Barry: I am with you so far. I think this all makes sense about friendship, but in what sense is friendship love?
Adam: My next step in the historical timeline is helpful here.
Barry: And which time is that?
Adam: The twelfth century. Aelred of Rievaulx was a monk and abbot of Rievaulx in Yorkshire. He based his work on Cicero and “Christianized” it.
Molly: You mean he used the same basic approach but made allusions to God in the way Christians understand God?
Adam: That’s about it. But, I think his conclusions are relevant whatever your religious convictions are. For instance, he asserts that human beings are fundamentally relational.
Barry: An allusion to Aristotle again.
Adam: We have deep desires to be with other people. For Aelred, those desires are the desires of love. He suggests that the friendship love begins with desire (attraction), moves to intuition (the will inclines toward the other), and comes to fruition (an action of will for the benefit of the other). Further, friendship is beyond the kind of love we have for all people. It is more exclusive and reflects the very highest form of relationship. This mirrors the life of heaven—where all is perfect—and Aelred sees the Holy Trinity as a model of friendship. There is a lot more in Aelred, and I will explain his views in more detail in my book.
Molly: I have heard of Aelred in connection with gay love. I read that his friendship for monks in his charge was homosexual love, particularly for one young man. What would you say to that?7
Adam: I have read that interpretation. I think it has proved helpful for my religious gay friends to have a historical church figure whom they believe was gay. However, I am not sure we have any clear historical evidence either way about his sexual orientation. I fear, too, that to sexualize all love is a mistake.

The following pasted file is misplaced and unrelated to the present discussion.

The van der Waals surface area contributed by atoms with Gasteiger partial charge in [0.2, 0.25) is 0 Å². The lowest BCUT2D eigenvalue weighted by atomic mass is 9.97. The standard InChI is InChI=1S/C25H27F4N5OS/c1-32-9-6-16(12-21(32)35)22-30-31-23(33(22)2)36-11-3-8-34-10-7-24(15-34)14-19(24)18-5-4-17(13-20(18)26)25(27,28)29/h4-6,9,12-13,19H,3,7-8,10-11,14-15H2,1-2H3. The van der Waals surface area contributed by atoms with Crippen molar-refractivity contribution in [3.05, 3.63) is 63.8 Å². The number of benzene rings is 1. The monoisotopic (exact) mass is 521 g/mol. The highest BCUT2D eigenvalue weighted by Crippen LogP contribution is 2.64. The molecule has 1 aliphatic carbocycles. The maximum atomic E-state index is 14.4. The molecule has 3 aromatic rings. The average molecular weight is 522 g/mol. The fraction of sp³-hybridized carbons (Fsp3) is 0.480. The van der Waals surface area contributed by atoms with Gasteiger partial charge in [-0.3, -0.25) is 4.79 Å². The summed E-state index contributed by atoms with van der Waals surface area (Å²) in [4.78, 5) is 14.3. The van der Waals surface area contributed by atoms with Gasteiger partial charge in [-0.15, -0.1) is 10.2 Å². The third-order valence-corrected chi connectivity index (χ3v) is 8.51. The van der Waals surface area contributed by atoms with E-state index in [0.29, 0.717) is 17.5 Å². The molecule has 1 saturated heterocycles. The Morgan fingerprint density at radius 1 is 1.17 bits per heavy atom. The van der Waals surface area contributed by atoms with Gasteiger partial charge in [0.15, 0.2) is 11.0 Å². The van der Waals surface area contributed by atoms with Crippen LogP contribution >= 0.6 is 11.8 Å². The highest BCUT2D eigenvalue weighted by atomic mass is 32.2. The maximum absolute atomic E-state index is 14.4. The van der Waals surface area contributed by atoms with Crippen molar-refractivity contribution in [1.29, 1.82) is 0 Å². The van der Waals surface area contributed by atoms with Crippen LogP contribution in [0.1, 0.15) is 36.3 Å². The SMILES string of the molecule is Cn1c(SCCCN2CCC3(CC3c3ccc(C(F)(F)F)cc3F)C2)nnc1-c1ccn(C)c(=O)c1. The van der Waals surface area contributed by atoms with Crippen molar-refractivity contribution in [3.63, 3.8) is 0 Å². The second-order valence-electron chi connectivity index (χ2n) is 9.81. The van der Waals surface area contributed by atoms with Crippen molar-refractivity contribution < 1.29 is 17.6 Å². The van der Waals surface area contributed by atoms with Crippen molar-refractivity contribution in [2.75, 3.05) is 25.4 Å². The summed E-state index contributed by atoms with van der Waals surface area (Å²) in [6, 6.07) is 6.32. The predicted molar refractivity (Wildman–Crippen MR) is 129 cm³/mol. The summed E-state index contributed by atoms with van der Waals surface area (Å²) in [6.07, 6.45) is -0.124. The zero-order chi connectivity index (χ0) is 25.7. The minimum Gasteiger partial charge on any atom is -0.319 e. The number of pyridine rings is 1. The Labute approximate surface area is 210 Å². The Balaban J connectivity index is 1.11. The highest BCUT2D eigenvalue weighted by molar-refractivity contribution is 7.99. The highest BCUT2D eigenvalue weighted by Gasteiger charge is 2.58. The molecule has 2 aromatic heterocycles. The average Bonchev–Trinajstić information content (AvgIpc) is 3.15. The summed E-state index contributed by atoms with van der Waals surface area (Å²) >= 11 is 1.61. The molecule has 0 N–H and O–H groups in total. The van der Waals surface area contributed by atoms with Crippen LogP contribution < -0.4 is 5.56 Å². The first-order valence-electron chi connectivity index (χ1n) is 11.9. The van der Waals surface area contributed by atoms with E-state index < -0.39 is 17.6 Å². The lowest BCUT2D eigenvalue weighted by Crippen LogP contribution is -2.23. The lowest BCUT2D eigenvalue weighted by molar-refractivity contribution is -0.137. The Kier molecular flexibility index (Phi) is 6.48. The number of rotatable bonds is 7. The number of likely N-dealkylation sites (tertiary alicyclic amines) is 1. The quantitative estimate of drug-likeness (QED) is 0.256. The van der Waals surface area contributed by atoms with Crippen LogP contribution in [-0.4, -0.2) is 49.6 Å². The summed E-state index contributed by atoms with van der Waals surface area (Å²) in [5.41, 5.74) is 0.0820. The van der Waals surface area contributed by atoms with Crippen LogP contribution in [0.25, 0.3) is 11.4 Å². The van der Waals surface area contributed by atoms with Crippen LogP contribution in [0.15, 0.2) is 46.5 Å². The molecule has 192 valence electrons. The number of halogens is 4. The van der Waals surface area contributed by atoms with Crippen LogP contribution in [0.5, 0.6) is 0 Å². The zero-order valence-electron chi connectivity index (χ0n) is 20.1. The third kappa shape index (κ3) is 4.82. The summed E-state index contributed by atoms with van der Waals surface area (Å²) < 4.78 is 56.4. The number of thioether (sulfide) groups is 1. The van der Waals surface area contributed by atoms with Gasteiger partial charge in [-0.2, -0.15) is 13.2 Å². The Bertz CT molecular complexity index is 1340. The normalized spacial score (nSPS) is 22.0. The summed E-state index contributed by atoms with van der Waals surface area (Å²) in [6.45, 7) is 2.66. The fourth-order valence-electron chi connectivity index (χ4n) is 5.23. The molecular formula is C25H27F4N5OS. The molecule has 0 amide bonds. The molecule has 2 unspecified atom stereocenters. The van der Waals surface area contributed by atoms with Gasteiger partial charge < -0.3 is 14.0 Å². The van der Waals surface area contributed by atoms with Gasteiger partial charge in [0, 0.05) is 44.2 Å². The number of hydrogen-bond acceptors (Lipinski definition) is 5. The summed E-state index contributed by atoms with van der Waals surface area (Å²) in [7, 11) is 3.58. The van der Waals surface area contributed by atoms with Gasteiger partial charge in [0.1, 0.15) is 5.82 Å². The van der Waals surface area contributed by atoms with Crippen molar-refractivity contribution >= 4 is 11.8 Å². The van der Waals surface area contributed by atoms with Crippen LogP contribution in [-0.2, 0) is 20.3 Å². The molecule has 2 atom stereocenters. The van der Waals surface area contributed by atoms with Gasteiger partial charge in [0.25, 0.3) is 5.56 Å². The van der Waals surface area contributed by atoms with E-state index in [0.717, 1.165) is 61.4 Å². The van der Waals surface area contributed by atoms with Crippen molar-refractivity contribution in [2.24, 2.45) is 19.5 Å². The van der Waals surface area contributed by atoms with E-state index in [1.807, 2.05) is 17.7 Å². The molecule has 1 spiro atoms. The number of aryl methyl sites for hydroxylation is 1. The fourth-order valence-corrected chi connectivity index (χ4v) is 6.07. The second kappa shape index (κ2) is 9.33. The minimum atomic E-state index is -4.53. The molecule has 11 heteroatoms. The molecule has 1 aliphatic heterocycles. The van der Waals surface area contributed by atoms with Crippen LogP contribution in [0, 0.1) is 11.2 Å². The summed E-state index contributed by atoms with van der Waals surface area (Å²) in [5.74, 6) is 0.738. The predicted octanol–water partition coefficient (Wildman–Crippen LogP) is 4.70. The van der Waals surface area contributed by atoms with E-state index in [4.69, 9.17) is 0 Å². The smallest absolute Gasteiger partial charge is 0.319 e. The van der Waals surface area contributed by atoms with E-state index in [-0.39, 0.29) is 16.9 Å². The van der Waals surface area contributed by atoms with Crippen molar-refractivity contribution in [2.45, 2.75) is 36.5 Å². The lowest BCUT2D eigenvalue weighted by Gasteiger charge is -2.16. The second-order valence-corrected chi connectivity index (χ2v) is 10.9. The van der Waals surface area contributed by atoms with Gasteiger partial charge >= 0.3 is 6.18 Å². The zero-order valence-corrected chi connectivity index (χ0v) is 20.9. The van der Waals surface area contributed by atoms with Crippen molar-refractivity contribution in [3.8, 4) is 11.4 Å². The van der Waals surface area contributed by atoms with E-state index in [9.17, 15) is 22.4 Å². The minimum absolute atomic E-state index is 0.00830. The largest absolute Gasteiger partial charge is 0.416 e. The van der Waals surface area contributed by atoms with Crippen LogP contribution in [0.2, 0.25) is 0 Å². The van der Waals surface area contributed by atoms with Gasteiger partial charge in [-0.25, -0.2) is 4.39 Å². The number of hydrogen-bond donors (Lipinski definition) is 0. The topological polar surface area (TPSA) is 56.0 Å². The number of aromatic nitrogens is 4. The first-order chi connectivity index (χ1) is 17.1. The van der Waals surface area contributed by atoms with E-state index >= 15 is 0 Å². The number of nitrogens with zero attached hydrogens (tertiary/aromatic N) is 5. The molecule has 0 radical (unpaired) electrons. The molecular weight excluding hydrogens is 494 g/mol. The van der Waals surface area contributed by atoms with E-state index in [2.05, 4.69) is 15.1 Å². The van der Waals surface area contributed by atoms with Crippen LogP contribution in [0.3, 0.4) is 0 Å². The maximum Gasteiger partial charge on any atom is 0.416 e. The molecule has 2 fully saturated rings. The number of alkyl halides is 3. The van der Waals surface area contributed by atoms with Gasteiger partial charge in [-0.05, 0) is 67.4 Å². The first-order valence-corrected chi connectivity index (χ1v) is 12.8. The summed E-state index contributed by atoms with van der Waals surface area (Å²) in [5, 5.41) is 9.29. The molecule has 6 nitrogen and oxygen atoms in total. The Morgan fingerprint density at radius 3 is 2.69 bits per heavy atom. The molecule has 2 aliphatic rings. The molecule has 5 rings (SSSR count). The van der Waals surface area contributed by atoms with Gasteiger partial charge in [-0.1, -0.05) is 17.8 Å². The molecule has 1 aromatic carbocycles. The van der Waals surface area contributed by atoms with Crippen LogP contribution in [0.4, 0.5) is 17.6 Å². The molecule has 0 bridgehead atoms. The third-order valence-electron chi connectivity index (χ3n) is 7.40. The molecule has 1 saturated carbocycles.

Molly: How do you mean?
Adam: It is part of the problem I see in Freud. He reduces all of life to libido and every human action becomes sexualized. For Freud, Plato’s eros is simply sexuality. I believe that this is an inadequate reading of Plato.
Molly: I agree. Eros is a far more complex idea in Plato. Sex is a function of the larger human search for the perfect.
Adam: It is also the reduction of love to romance that I find problematic with love as spoken of in our popular culture. If we are to broaden our understanding of love, then to reduce all love to sex is unhelpful. I suspect that part of the reason why some have difficulty making friends—men particularly—is that they are afraid their friendship will be perceived as sexual
Barry: [laughing nervously] Well, then they are probably insecure in their sexuality and need to get over it!
Barry: But, seriously, Adam. How is friendship love a guide to morals?
Adam: Two ways. First, the depth of friendship love becomes a model for what human relationships can be. It’s Aelred’s “glimpse of heaven.” Human relationships can be this good. Second, if we are all connected to others in friendship love, then our world becomes a network of small groups of friends who all seek the good of the Other. That would be a better world.

A glimpse of heaven. Human relationship that mirror the prefect.The impossible dream, perhaps. But it's a dream worth pursuing, if you listen to some of the best thinkers through the ages. It's for that reason—Aelred's life and writing on love and friendship—that bring him to the top of my list of contenders for my personal patron saint. What's not to love about someone who wrote so thoughtfully about the love of friendship? Not to sound like a professor setting an exam question, but it's interesting to think who you would pick for a personal patron saint, and why.

In friendship,
+Ab. Andy

Here's links on amazon to my book, Aelred's and Sullivan's.